Home Gaming Is conventional media ruining the perception of esports?

Is conventional media ruining the perception of esports?

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Esports is still a relatively new concept, so new that conventional media outlets are still coming to terms with what it really stands for. Some of their reporting and news pieces don’t often paint a great picture and this is becoming a real problem. It’s no secret that esports is hitting the mainstream, and hitting it hard – and certain outlets who pander to their audiences and target markets are using this opportunity to poke fun at competitive gaming.

The slight realization here is that writers and spokespersons, like myself, are part of the problem. It’s easy to explain what esports is, and what it stands for in the greater scheme of things, but that takes time to really get the message across. The easy way to explain it, which has now become the default answer, is a comparison to real sports. Why I say this is part of the problem is because there’s a stigma surrounding gamers that they’re all nerdy kids who dwell in their parents’ basements. If you’re confused, let’s take a look at what a GQ writer had to say about esports. Pay attention to the highlighted bit.

Here’s a clear example of a magazine displaying a lack of information or awareness. GQ’s audience may have found this amusing, and while the magazine does target a very specific market, they’re not the first to poke fun at, or completely misrepresent esports. The problem here is that these media outlets are damaging the perception of esports. At the moment, it’s to those who read their news stories, and it removes the hard work and dedication of the players. The saddest part of this article is that it was actually pretty good. It’s just unfortunate that the writer had to speak to a type of audience and the only way to do it was to poke fun at competitive gaming.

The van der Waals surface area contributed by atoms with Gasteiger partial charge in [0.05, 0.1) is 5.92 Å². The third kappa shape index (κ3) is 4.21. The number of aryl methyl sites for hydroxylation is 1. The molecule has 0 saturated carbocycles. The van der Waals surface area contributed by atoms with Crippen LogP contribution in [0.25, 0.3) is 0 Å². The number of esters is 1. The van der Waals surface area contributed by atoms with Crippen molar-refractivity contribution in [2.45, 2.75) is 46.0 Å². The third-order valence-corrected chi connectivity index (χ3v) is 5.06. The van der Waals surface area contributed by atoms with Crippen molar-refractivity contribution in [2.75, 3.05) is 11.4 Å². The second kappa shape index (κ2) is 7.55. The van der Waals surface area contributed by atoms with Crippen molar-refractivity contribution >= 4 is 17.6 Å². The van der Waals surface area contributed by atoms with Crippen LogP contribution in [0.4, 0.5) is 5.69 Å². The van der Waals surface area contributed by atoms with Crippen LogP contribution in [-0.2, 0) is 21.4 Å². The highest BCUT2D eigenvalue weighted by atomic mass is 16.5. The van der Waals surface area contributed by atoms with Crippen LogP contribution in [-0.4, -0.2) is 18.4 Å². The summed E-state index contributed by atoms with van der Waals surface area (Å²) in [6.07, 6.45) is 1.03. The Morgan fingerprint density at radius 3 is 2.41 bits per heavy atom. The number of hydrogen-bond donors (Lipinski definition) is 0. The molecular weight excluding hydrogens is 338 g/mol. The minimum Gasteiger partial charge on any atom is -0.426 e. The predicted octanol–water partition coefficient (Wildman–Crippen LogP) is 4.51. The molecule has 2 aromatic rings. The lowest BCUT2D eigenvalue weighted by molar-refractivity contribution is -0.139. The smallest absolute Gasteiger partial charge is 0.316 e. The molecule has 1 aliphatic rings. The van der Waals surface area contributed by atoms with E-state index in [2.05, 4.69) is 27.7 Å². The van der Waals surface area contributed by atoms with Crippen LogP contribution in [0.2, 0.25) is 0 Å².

We get it, it’s hard to understand that someone playing a video game can earn more than professional athletes. But if this continues and breaks out into bigger media outlets, the damage could be felt.

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Last Updated: November 15, 2017

7 Comments

  1. Alien Emperor Trevor

    November 15, 2017 at 15:34

    Like an anime fan on prom night. tee hee.

    Reply

  2. Skittle

    November 16, 2017 at 07:45

    • Dresden

      November 16, 2017 at 07:54

      And here I was thinking the Haka is scary…

      Reply

  3. Magoo

    November 16, 2017 at 07:53

    I read through a GQ a few months back. Never cringed so much over 20 minutes in my life.

    Reply

  4. Spathi

    November 16, 2017 at 08:30

    I’d be satisfied if the mainstream- and local gaming media stop spelling the word as “E-sports” or “e-Sports”. We can then take it from there.

    Thank you Critical Hit for being the light in my life, once again.

    Edit: See the header for an example of how not to spell it. Damn you Asus.

    Reply

  5. Carlo

    November 17, 2017 at 01:39

    If people keep calling it e-Sports/eSports/eAthletes etc. and take the piss out of the players in a personal way then their just being dickheads with no clue (to address the various naming schemes) and dickheads with no imagination (in reference to participant’s sex lives).

    Unless these competitive players are involved in wild sex scandals,or the like it’s not worth speculating about. You think that a serious journalist would ever say “Anthony Davis hasn’t has sec because of his unibrow”? Ridiculous.

    Triggered.

    Reply

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